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Looking for a Saturday Night movie that isn’t Star Wars? Filmophile Glen Falkenstein has two reviewed two old tales re-imagined to great effect.
The best Rocky film since the Original, Creed has brought the series back to form.
Sylvester Stallone wisely takes a backseat, taking the mentor role previously occupied by Mickey (Burgess Meredith) and Apollo Creed (Carl Weathers) in previous entries, with Stallone’s self-styled boxing legend, Rocky Balboa, training Apollo’s son Adonis (Michael B. Jordan) to take on the world.
Donny’s story will be readily familiar to fans of the Rocky saga – a talented yet unappreciated fighter trying to prove his worth. While those who got past Rocky II will register with Adonis’ attempts to break out of his idealised lifestyle, as Rocky did years before, realising his dream of being the best.
Despite the nostalgic references and flashbacks are made to the earlier films, Creed stands tall on its own.
This is not a remake or reboot in any sense, it’s just a sequel which fits supremely well into the Rocky legend. Old footage of Apollo is played in parts, though the film doesn’t make as direct references to Rocky IV which featured the champion’s death – with Creed’s producers making the clever stylistic choice of erring to the ethos of Rocky and Rocky II, the only sequel to capture the spirit of the first film before the series devolved into light, popcorn entertainment.
Emotionally and technically accomplished, the boxing sequences are some of the best captured in modern cinema. It is fairly typical of Rocky instalments and other boxing flicks including this year’s Southpaw to rely on repeat cutaways, quick-edits and crowd shots to shore up the suspense, but Creed lets its fights take place in long, fluid shots that make you feel like you’re ringside.
Heralding a natural appeal for fans of the trend-setting zero-to-hero story while easily accessible to those without the faintest notion of the Rocky series, Creed is a surprise and welcome entry into the grand echelons of sports epics. For anyone who tuned into the underwhelming Mayweather-Pacquiao fight earlier this year, Creed is actually worth the price of admission, and, this time around, you can believe the hype.
In the Heart of the Sea
Films, by design, are supposed to transport us to another place, another time; and few recent efforts have done it better than this one.
In the Heart of the Sea is based on the non-fiction book of the same name which tells the story that inspired Moby-Dick, whose author, Herman Melville (Ben Whishaw) tracks down the last surviving member of the ill-fated Essex voyage (Brendan Gleeson). He recounts the tale of the ship and its first mate Owen Chase (Chris Hemsworth) and crew (Including a very gaunt Cillian Murphy)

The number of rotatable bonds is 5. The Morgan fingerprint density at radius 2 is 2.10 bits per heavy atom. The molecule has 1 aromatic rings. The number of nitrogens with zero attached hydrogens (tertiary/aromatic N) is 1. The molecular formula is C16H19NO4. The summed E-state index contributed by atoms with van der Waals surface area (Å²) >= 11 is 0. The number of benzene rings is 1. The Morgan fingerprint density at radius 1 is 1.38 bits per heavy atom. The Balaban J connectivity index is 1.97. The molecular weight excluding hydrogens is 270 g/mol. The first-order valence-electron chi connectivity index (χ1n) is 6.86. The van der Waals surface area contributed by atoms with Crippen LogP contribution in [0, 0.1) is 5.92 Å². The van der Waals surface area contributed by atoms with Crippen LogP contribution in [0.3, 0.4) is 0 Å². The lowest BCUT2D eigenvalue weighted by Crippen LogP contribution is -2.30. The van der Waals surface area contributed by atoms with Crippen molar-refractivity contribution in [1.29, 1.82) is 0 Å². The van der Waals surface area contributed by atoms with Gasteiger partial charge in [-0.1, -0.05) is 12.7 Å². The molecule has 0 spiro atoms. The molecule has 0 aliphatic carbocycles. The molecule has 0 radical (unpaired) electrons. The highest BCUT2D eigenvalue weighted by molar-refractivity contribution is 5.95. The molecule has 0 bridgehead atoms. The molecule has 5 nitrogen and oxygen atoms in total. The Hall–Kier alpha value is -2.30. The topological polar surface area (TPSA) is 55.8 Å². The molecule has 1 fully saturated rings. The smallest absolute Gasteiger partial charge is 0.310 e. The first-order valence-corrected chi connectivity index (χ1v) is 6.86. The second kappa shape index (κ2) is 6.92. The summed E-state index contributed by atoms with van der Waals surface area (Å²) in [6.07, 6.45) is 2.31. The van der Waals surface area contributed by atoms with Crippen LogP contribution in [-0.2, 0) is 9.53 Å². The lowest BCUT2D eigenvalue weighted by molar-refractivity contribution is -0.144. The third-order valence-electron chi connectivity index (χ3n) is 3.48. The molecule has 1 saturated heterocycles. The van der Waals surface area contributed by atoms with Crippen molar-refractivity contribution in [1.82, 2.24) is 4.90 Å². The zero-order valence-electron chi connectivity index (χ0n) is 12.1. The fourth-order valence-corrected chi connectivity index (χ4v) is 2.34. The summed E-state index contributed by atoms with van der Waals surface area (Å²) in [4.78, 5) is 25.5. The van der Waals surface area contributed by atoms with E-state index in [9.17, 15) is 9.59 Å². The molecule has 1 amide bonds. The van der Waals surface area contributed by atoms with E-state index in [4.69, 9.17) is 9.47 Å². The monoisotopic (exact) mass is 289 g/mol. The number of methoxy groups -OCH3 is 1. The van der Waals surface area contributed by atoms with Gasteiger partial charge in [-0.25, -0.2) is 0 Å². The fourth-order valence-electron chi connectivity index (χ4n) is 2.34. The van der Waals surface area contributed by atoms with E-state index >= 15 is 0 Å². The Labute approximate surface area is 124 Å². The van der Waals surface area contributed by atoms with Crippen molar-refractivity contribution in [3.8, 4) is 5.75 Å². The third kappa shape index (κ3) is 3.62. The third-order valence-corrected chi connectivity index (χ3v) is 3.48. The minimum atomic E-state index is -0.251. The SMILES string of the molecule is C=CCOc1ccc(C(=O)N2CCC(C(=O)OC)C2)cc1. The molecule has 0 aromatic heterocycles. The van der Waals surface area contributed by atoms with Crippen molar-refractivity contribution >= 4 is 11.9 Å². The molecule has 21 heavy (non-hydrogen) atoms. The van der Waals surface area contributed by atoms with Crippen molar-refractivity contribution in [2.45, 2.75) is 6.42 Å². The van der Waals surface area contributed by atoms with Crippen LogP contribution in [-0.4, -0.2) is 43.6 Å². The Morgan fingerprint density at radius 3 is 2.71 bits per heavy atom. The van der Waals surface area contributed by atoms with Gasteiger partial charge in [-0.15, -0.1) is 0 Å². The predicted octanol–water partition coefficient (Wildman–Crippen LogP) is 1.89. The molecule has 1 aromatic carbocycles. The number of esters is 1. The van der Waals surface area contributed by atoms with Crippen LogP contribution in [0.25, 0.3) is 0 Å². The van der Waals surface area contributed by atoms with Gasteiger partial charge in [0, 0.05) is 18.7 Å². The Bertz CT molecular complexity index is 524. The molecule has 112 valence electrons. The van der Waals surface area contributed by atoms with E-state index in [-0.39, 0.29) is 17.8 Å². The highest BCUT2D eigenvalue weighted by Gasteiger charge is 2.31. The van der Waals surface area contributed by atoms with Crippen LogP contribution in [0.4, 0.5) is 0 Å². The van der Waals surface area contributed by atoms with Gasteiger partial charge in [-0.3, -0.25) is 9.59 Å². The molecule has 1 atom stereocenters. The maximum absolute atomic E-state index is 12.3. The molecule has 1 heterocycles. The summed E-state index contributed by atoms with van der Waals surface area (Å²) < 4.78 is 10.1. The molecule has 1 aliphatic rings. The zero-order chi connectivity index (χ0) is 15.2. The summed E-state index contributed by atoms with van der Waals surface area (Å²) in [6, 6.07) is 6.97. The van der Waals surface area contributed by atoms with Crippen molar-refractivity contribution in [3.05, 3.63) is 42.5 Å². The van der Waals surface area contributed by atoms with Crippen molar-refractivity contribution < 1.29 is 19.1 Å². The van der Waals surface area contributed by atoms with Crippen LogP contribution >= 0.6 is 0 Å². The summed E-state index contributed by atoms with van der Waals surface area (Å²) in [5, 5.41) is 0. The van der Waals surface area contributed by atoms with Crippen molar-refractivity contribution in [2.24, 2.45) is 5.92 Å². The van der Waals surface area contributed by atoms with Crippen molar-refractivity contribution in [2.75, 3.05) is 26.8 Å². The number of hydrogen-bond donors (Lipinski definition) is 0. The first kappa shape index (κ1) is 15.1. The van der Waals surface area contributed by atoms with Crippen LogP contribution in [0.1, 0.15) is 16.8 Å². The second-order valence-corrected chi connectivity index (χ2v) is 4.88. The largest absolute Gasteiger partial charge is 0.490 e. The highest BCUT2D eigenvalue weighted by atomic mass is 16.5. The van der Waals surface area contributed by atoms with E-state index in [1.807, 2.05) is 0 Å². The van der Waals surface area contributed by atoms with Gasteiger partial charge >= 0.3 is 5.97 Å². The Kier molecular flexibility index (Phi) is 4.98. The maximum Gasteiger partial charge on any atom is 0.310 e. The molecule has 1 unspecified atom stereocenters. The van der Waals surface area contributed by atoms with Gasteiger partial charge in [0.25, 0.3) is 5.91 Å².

This film succeeds admiringly in transplanting us in a very different world, where whales are the biggest, greatest challenge and there’s no greater achievement than besting Nature’s colossus.
Setting out on the voyage, the action sequences are vivid and consuming, the crew first becoming entangled in a storm and later spotting white water, before a pursuit of a pod of whales.
Under Ron Howard’s direction, the imagery conjured up in this movie evokes the classic imagery of seafaring you can only get from reading epic novels like Moby Dick, not least of all in the moments when Hemsworth is front and centre. Ideally cast and filling the role with his now trademark stoicism, Hemsworth’s presence lent inimitably to even the most dramatic, action-filled sequences.
Taking thematic inspiration from its source material, In the Heart of the Sea shares many themes with Melville’s iconic predecessor – a fear yet fascination with the unknown, the stolid determination of its crew and the absolutely awe-inspiring power of nature confronting both the film’s, and book’s protagonists.
A great effort, In the Heart of the Sea nevertheless errs in two important respects. First, while taking on board the themes of its thematic precursor, the film neglects to explore so many of the aspects of cetology and whaling which made Moby Dick so intriguing. The flick features one engrossing sequence where a young character is forced inside a whale carcass to extract oil, painfully delivering barrel-loads to the waiting crew. Granted, a film cannot do justice to the 600 odd pages Melville dedicates to the countless whalers who lost their toes or the ways in which the sea mammals defend their own, yet a little more of a focus on the craft itself would not have gone amiss.
Secondly, the film’s penultimate moments, filled with moral turpitude and the less than glamorous aspects of the whole affair, were woefully and inadequately dealt with when it came to the final reveal. Content with attracting a wider audience, the decision to leave the narrative’s lynchpin and so much of what drove this story unexplored is a significant letdown, but not one that distracts from an otherwise highly accomplished film.
Weaving elements of Master and Commander, Castaway, Mutiny on the Bounty and, of course, Melville’s classic; In the Heart of the Sea is a thoroughly impressive, sumptuous feast for the eyes.
Creed & In the Heart of the Sea are in Cinemas now.